829 | 839 | 853 | 857 | 859 | 863 | 877 | 881 | 883 |

887 | 907 | 911 | 919 | 929 | 937 | 941 | 947 | 953 |

967 | 971 | 977 | 983 | 991 | 997 |

#### Largest Prime Number

- The largest prime number discovered so far is 2 raised to the 57,885,161st power minus 1, or 2
^{57,885,161}– 1. It is 17,425,170 digits long. It was discovered by the University of Central Missouri mathematician**Curtis Cooper**as part of a giant network of volunteer computers devoted to finding primes. - It includes
- Teams: 1,394
- TFLOP/s: 1,250.146
- CPUs: 2,061,292

- [Reference: https://www.mersenne.org/]

#### Smallest Prime Number

- Number 2 is the smallest prime number. It is only divided by 1 or itself.

Fact: 0 and 1 are not considered prime numbers.

Fact: 2 is the only even prime number.

### Real-World applications of prime numbers

#### Computer Science

**The RSA encryption system**(**Cryptography**): All arithmetic is done modulo nn, with n=pqn=pq and p,qp,q large primes. Decryption in this system relies on computing Euler’s phi function, φ(n)φ(n), which is hard to compute (hence the system is hard to break)**unless**you know the prime factorization of nn (which is also hard to calculate unless you know it upfront). Hence you need a method to generate primes (the Miller-Rabin primality checking algorithm is usually used here) and then you construct nn by multiplying the primes you have found.

#### Biology

- The evolutionary strategy used by cicadas of the genus
*Magicicada*makes use of prime numbers. These insects spend most of their lives as grubs underground. They only pupate and then emerge from their burrows after 7, 13, or 17 years, at which point they fly about, breed, and then die after a few weeks at most. Biologists theorize that these prime-numbered breeding cycle lengths have evolved in order to prevent predators from synchronizing with these cycles.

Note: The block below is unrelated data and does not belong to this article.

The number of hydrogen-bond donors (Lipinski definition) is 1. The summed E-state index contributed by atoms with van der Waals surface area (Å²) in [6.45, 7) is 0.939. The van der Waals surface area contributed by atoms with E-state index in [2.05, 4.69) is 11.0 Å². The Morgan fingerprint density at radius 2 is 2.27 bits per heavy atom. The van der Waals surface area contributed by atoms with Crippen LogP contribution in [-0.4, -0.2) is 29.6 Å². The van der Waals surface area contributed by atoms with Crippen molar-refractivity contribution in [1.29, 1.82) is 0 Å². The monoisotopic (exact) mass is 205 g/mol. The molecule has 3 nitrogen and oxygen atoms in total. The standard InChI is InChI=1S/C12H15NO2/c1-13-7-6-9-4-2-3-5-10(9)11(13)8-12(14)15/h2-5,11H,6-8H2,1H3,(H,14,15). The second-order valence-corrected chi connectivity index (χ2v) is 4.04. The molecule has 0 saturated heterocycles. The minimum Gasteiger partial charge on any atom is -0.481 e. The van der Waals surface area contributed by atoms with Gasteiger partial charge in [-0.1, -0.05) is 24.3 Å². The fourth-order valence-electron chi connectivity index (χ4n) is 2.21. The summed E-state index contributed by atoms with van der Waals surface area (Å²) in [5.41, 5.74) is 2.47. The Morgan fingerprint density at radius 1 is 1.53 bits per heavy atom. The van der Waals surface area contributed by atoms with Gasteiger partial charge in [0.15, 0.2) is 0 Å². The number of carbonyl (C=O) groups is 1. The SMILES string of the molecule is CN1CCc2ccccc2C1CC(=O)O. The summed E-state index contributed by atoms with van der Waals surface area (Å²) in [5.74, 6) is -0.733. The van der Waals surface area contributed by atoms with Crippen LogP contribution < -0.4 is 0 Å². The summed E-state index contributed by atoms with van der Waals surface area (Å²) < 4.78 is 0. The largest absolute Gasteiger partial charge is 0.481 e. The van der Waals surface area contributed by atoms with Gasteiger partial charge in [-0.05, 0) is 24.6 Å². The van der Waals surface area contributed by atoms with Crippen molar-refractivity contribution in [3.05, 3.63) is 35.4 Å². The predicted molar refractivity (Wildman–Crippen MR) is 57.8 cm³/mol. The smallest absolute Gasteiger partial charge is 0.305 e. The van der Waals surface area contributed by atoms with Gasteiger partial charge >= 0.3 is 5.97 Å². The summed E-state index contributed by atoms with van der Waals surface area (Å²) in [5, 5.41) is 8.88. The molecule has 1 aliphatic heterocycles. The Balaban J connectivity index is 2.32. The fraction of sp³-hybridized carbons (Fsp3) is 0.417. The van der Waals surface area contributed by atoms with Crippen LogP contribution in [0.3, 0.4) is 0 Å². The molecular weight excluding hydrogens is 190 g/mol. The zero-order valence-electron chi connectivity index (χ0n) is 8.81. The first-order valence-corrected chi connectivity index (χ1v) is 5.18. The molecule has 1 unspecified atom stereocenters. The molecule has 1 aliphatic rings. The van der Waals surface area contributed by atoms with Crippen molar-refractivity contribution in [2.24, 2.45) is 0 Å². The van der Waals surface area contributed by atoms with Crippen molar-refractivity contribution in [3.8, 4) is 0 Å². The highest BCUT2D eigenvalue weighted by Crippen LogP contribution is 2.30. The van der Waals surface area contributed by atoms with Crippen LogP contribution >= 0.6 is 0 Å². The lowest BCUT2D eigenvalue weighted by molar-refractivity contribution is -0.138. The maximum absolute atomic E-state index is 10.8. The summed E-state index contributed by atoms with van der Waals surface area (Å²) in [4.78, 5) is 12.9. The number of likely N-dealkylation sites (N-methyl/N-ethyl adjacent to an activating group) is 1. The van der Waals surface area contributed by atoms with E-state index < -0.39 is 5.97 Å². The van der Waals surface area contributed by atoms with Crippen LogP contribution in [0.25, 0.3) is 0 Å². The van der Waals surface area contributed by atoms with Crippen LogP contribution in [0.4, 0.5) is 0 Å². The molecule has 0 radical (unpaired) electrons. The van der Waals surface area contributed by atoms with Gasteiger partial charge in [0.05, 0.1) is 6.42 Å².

#### Arts and literature

- The French composer Olivier Messiaen used prime numbers to create ametrical music through “natural phenomena”. In works such as
*La Nativité du Seigneur*(1935) and*Quatre études de rythme*(1949–50), he simultaneously employs motifs with lengths given by different prime numbers to create unpredictable rhythms: the primes 41, 43, 47 and 53 appear in the third étude, “Neumes rythmiques”. According to Messiaen this way of composing was “inspired by the movements of nature, movements of free and unequal durations”.

[Reference : https://en.wikipedia.org/wiki/Prime_number]

### How to find Prime numbers using C# programming

#### Prime Numbers – Code Structure

- Create a C# Console App project.
- Create a Class file with the name “Program”.
- Remove extra namespaces from the header.
- So we have basic code in a class as below.

1 2 3 4 5 6 7 8 9 10 |
using System; namespace PrimeNumberProject { class Program { static void Main(string[] args) { } } } |